Trees In The City
CITY SENSE - CITY SENSE By Paulo Alcazaren () - June 14, 2003 - 12:00am
I received a lot of feedback from last Saturday’s piece on the trees of Katipunan. Most of them were concerned about the impending loss while recognizing the monstrous traffic problem on Katipunan Avenue and the rest of the metropolis. The logic put forward by authorities identifying trees as contributing to traffic and floods just does not hold water for most folks.

Trees are an important element of any humane cityscape. They are not to be relegated to parks and plazas but should be utilized in the metropolis’ roads, streets and boulevards. They provide shade for vehicles and pedestrians alike. Trees and planting verges provide safety buffers between fast traffic and slow pedestrians.

We all know that they do help clean the air – each one with the strength of several air-conditioners. Trees and general landscaping mitigate glare and the heat of the sun as well as (contrary to what some officials say) help manage storm water. Tree-filled cities are cooler by several degrees than cities that lack them; that’s why Singapore is cooler than Manila despite being closer to the equator than us.

Trees serve these utilitarian needs as well as an aesthetic function. Who can deny the fact that they help beautify our surroundings by covering ugly architecture, oppressive billboards and tangled power lines? Studies have proven time and again that greenery directly contributes to the reduction of stress in people by providing visual and psychic relief.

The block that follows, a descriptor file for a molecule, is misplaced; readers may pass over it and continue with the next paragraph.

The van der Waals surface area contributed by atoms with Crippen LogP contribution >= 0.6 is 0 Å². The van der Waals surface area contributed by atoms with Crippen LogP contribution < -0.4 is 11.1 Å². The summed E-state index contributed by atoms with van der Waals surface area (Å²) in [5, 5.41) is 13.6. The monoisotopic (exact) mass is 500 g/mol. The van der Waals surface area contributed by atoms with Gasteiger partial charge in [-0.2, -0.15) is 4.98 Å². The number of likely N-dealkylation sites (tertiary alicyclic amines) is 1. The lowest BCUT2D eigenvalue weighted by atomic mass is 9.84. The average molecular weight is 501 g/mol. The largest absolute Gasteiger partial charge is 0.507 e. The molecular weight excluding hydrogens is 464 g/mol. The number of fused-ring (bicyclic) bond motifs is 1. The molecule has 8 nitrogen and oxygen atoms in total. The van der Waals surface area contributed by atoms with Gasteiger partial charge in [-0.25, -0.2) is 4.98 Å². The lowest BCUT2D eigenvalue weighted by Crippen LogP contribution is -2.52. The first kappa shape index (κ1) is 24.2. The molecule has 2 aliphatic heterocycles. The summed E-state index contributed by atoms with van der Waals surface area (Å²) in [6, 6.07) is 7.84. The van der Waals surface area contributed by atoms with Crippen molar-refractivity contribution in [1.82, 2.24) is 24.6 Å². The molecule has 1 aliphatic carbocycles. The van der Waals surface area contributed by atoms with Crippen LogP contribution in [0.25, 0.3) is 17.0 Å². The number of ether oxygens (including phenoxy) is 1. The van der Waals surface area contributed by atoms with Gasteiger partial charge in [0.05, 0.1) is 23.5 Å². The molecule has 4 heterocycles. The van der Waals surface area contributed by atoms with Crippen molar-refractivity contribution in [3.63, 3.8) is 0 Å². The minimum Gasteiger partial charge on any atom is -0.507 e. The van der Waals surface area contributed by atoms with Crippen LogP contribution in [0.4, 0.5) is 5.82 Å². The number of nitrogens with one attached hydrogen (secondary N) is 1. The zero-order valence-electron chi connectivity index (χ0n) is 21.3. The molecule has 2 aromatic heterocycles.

Trees help provide a sense of place and seasonal variance in a constantly drab urban environment. They serve to give human scale to streets overwhelmed with inhumanly scaled or cold modern architecture. Trees and local planting materials serve to give distinctiveness and geologic specificity to places – helping us appreciate our connectivity with a natural environment already threatened by disasters and our own irresponsible neglect.

When I started this column four years ago, I cited a book prepared by the Forest Research Institute of Malaysia. The book –The Tropical Garden City: Its Creation and Maintenance was printed in 1990 and is a great "how to" reference for tropical cities like Manila for any urban greening project. The book cites the success Kuala Lumpur and Singapore have had in creating clean and green cities without having to compromise traffic or flood-control programs (both cities have extremely well-maintained and clear drainage canals and flood-control systems).

What I showed readers then – and what is reproduced here again – was the frontispiece of the book, which featured two pictures: One of a well-landscaped, tree-filled city and the other, an ugly mess devoid of any greenery or sense of order. The upper picture was a shot of modern Kuala Lumpur while the other, though unnamed, was obviously Manila. How can we achieve this environmental quality with just more and more concrete? The solution to drainage and traffic surely must be more than just an engineering one.

Manila, in fact, tried to follow suit. In 1993, the Manila Metropolitan Authority (the immediate precursor of the MMDA) came up with a set of guidelines for landscape development in Metro Manila. A modest green pamphlet was prepared with the assistance of the DENR, the Philippine Association of Landscape Architects, UP Los Baños’ Forest Development Council and the Jurong Environmental Engineering Company of Singapore.